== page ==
Zakiya Sims ’18 is a computer science major on the NYC Campus and vice president of the Pace Computing Society (PCS), which has seen an increase in membership by a whopping 50 percent since she took the helm. This was a personal goal of hers that began all the way back in her first year. At the time, Sims spearheaded efforts to connect with and invite industry leaders to the club’s weekly meetings. Representatives from BuzzFeed, WeWork, General Assembly, UNICEF, IBM, and many others responded, beginning a storied academic career for Sims that would continue throughout her time at Pace.
“I did a lot of promoting [for PCS],” Sims explained to us. “I created flyers and posted them around the school. Starting out, we went to all of the orientations with a huge display board, put a bunch of questions on there, and gave out swag—t-shirts and stickers. People love free stuff. It also helped that we told them there’s free pizza. That’s how we really got out name out there and promoted the club.”
Since then, she’s interned for Bank of America and Harris Corporation, worked with Black Girls Code, and volunteered extensively for Tech Kids Unlimited. But at first? “When I was little, I wanted to be a writer,” Sims explained. “I really liked writing and coming up with stories. It was in high school that I got into technology and coding—I had a Myspace account, and I liked altering the backgrounds, and all that customization was done in HTML and CSS. I thought that was really cool and tangible—altering different stuff in a webpage and seeing it change in front of your eyes.”
Last year, Sims interned for Bank of America as a technology intern, and this year, she’s interned at Harris Corporation—two very different companies. “The financial industry is really fast-paced and it’s stricter when it comes to guidelines and what’s expected of you,” Sims told us. “Working at the defense company was more laid-back, but still really cool because I was working on products that the Armed Forces are actually using.”
All of that began with a trip to Career Services. “I went to them and sought out help on how to make my resume better and how to write a good essay,” Sims said. Not long after, she landed her second internship by attending one of the many career fairs offered on both campuses. “I met an organization there called INROADS. They pretty much help students get jobs in any field they want, and they guide you through the whole process. I followed up and eventually got matched with Harris, interviewed with them, and that’s how I got the job.”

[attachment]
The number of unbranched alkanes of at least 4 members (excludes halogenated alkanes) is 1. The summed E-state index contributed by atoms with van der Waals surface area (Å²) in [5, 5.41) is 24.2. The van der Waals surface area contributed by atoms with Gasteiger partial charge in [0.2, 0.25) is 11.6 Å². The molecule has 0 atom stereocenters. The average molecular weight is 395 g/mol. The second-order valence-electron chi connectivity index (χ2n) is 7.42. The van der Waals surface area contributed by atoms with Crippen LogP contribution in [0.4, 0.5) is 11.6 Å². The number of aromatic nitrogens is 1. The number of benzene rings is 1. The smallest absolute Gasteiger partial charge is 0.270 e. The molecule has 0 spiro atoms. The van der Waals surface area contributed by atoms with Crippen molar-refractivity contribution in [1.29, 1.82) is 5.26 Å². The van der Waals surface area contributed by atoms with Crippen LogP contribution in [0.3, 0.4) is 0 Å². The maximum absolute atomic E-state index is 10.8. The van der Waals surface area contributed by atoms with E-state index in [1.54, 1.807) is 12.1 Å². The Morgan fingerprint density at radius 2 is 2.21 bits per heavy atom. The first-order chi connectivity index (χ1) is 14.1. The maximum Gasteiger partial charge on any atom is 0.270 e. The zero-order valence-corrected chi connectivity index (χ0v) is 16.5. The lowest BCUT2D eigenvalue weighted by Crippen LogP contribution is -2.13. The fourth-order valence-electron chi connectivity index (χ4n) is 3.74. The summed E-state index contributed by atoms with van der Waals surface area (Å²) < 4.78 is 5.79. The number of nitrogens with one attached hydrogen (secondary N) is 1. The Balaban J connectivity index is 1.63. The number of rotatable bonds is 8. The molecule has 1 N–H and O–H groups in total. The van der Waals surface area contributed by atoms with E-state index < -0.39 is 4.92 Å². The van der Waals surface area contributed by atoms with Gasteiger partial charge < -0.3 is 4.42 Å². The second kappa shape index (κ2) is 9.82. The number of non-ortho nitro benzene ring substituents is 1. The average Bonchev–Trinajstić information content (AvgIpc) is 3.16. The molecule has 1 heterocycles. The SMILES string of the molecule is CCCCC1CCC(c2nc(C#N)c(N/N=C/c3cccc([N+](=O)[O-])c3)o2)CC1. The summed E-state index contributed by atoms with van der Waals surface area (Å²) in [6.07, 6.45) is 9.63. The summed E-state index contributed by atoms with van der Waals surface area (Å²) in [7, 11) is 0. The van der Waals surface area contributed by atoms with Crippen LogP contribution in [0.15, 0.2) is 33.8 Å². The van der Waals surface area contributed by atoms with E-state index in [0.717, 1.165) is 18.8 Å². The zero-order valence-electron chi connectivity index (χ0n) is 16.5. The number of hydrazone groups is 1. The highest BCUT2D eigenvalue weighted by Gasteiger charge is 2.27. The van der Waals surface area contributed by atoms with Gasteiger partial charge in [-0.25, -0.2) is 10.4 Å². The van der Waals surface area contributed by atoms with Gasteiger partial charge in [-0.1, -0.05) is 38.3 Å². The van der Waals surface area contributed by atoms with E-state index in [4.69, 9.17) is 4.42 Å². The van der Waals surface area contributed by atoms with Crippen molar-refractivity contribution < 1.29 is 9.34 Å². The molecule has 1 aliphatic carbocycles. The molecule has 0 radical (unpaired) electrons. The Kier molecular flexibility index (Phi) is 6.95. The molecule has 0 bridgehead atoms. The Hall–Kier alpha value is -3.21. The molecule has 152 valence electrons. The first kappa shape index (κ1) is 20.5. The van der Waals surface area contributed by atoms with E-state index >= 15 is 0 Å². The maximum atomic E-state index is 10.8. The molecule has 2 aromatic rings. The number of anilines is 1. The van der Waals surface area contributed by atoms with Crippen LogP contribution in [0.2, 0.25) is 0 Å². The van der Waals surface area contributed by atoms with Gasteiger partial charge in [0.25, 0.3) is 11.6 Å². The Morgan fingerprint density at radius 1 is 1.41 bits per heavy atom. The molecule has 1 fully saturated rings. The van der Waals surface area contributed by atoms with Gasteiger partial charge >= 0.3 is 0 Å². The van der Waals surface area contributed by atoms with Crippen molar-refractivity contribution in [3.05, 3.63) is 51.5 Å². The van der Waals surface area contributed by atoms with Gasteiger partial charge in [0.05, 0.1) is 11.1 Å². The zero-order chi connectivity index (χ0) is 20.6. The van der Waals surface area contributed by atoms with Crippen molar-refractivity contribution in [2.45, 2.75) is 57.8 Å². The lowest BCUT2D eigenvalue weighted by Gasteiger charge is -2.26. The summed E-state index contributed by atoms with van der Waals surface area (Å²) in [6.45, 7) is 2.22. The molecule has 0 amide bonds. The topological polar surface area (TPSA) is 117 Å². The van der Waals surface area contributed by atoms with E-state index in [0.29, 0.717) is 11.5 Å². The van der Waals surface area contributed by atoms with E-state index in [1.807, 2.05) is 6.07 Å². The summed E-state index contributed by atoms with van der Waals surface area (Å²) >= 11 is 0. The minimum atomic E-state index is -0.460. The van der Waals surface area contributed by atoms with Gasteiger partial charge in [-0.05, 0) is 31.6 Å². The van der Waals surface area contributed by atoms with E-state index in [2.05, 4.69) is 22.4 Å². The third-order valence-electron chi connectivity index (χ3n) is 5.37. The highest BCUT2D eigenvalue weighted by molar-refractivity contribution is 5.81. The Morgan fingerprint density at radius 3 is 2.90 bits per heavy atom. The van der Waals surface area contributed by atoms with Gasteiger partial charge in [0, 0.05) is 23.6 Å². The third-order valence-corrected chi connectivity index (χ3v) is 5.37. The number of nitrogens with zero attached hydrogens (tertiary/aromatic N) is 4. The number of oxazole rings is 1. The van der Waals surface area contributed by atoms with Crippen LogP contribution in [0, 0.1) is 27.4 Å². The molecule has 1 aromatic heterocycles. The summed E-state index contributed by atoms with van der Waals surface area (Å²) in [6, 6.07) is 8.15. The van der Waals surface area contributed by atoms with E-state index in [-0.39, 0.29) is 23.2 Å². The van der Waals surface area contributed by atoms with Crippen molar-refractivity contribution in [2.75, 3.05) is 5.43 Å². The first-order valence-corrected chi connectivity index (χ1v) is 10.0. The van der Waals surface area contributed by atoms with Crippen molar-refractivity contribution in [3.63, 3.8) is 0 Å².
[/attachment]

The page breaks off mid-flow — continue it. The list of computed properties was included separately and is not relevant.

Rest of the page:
For such a large company like Harris, which has multiple locations around the country, one might assume it would be easy to get lost in the shuffle. Not so for Sims! Recently, she was given an opportunity to pitch an original idea directly to her supervisor. “He allowed me to create my own independent project—something that he wanted to implement at the company. That was a great experience; it made me feel valued, that they actually take your ideas and listen to you and care about what you think.”
Sims also volunteers her time with Black Girls Code, a nonprofit organization working to provide education in the STEM fields to young black girls all over the US. “I helped the girls when they needed help with any lines of code and gave them motivation when they thought they couldn’t do it,” Sims explained, having participated in the nonprofit’s hackathons before becoming a mentor. “It was definitely really fun—seeing the girls learn code and come up with their website all from starch. It’s really impressive.”
As a mentor and a tech wiz herself, Sims had a few words of wisdom for any would-be coders out there: “I would say definitely explore the different options out there and be open. Grasp everything with an open mind, and if you’re into something, don’t be afraid to try it. Don’t think that this is way too hard for you—just go out there, explore opportunities, and do it. That’s really the main thing: thinking about something you want to do and just doing it.”
What motivates someone like Sims? “I would say knowing that I’m going to be making an impact on someone. Knowing that I’ll be making a positive impact and really contributing to something that’s bigger than me is what motivates me.” Wise words!
She recently accepted a job at the Walt Disney Company as a software engineer, and we couldn’t be happier to hear the news.